Forty Days and Forty Nights

Tuesday seems like weeks ago.  Some call it “Fat Tuesday” (esp. those pancake-bingers partying hard at Mardi Gras) but to me, it’s just the last day of my food free-for-all.  My wife and I decided to give up “flour” for Lent (more on that in a minute) so Tuesday night we overate at our favorite Mexican restaurant.  Chips and salsa (the chips a hybrid of corn and flour).  Enchiladas and tacos wrapped in big, fluffy flour tortillas.  Sopapillas fried from puffy flour tortillas, drenched in honey.  Big, frosty margaritas to wash it all down.  It was kind of a fiesta final before Lent.

Now it’s Ash Wednesday as I type and I’m already obsessing about my forbidden flour.  This morning’s breakfast was hardly a fiesta – coffee and a protein shake.  Not a tablespoon of flour to be found anywhere.  My upcoming fever dreams will be liberally dusted with flour.  I’ll have fantasies of consuming an entire bakery case (shelves and all), eating my way out of a gigantic loaf of bread, or parking my mouth below the pasta-maker while endlessly turning the crank.  I’m looking at all the snow outside my office window right now.  It looks exactly like white flour.  It probably IS white flour.  Hang on, I’ll be right back…

As of today, we’ve officially started the season of Lent again. The next forty-odd days and nights are gonna be the usual challenge. Did you know the Old English translation of “Lent” is “spring season”?  How that computes with all the flour I’m seeing outside my windows right now is beyond me.  More to today’s point, Ash Wednesday is the deadline to answer the question, “What am I giving up for the next seven weeks?”

Lent = “no mas”

Lent, as even non-Christians know, is the religious season of preparation leading up to Easter.  It’s the time to reflect inward, with more attention to prayer and the Good Book, less attention to “shortcomings” (sins, people), more charitable service to others, and finally, a cruel little something called “self-denial”.  Self-denial is anything you want it to be, but the idea is to subtract from your daily equation: something you don’t need but you’ll struggle to be without.  Consider seven popular choices for 2021:

  1. Chocolate.  Maybe this one’s popular because it’s the easy way out.  Chocolate’s often in my desserts, occasionally in my protein shakes, and every-now-and-then in my mid-afternoon pick-me-ups.  But I can certainly do without the sweet stuff for forty days.  C’mon, people used to give up food for Lent!  A little chocolate’s not really what the Big Guy had in mind.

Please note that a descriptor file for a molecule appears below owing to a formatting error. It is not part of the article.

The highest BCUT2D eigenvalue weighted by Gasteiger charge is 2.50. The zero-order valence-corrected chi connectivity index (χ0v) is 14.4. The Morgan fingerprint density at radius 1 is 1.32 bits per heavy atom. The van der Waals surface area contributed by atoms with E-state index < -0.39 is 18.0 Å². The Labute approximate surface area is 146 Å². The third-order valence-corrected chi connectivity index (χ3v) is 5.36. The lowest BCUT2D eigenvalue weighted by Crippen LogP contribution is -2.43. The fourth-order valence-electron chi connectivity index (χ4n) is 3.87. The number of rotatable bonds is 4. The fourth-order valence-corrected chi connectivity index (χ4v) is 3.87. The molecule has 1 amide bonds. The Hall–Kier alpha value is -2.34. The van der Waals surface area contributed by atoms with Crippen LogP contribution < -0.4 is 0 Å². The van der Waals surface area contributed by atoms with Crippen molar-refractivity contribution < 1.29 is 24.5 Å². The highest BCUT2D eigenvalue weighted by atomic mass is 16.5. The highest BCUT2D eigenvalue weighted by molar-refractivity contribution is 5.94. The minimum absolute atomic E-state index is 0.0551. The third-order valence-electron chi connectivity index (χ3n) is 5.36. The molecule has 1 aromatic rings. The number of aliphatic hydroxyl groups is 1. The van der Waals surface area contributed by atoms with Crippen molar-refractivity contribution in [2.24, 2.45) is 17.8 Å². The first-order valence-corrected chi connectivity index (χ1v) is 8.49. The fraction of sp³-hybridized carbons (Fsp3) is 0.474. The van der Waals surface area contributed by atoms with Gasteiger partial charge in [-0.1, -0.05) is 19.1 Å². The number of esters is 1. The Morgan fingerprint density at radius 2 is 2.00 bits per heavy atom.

2. Meat.  Christians forego meat on Lenten Fridays anyway but some choose to give it up the whole way.  Not me.  If I’m giving up flour, I’ve got to have meat-and-potatoes to soften the blow of all my bread, pasta, and baked goods currently on hiatus.  For Pete’s sake, I can’t even have chicken noodle soup!  What was I thinking?
  3. Smoking or Drinking.  Maybe these are your vices but they’re not mine, so either would be a Lenten cop-out.  I enjoy the occasional glass of wine or a beer, sure, but putting them on the shelf for the next month or so? Hardly a stretch.
  4. Coffee.  Okay, we just shifted from first to fourth gear.  There is nothing – NOTHING – to fill the vast and infinite void left behind by my morning cup of joe.  I understand self-denial but don’t turn me into a raging lunatic.  Force me to give up coffee for Lent and I’ll have a newfound respect for the next option, which is…
  5. Sleeping In.  Normally this would be another cop-out for me because I’m one of those annoying morning people.  But deny me my coffee and I’ll gladly hibernate until early afternoon – every day until Easter.
  6. Social Media.  I dropped Facebook late last year.  I’m only on Instagram a couple of times a week.  I have no Twitter feed.  I get it – it’s 2021 – but this one’s a no-brainer for me.  I mean seriously, just give me a call.
  7. Speaking Poorly about Others.  I asked my sister-in-law what she was giving up for Lent and she said, “I’m going to be nice to others”.  That gave me a good laugh until I found this item on the list.  My sister-in-law has plenty of company.  So, consider: could YOU give up airing dirty laundry for forty days?

One more thing about Lent. Each of the liturgical seasons has a color, and Lent’s is purple.  You’ll see a lot of it in churches, cathedrals, and flower arrangements this month and next.  I like purple enough, but ask me to name purple items and all I come up with is eggplant (the nightmare vegetable of my youth), figs (the nightmare fruit of my youth), grapes (I prefer the green ones), cauliflower (yep, it comes in colors), and lavender and amethysts, both of which I have little use for.  Purple is about as smart a choice for Lent as giving up flour.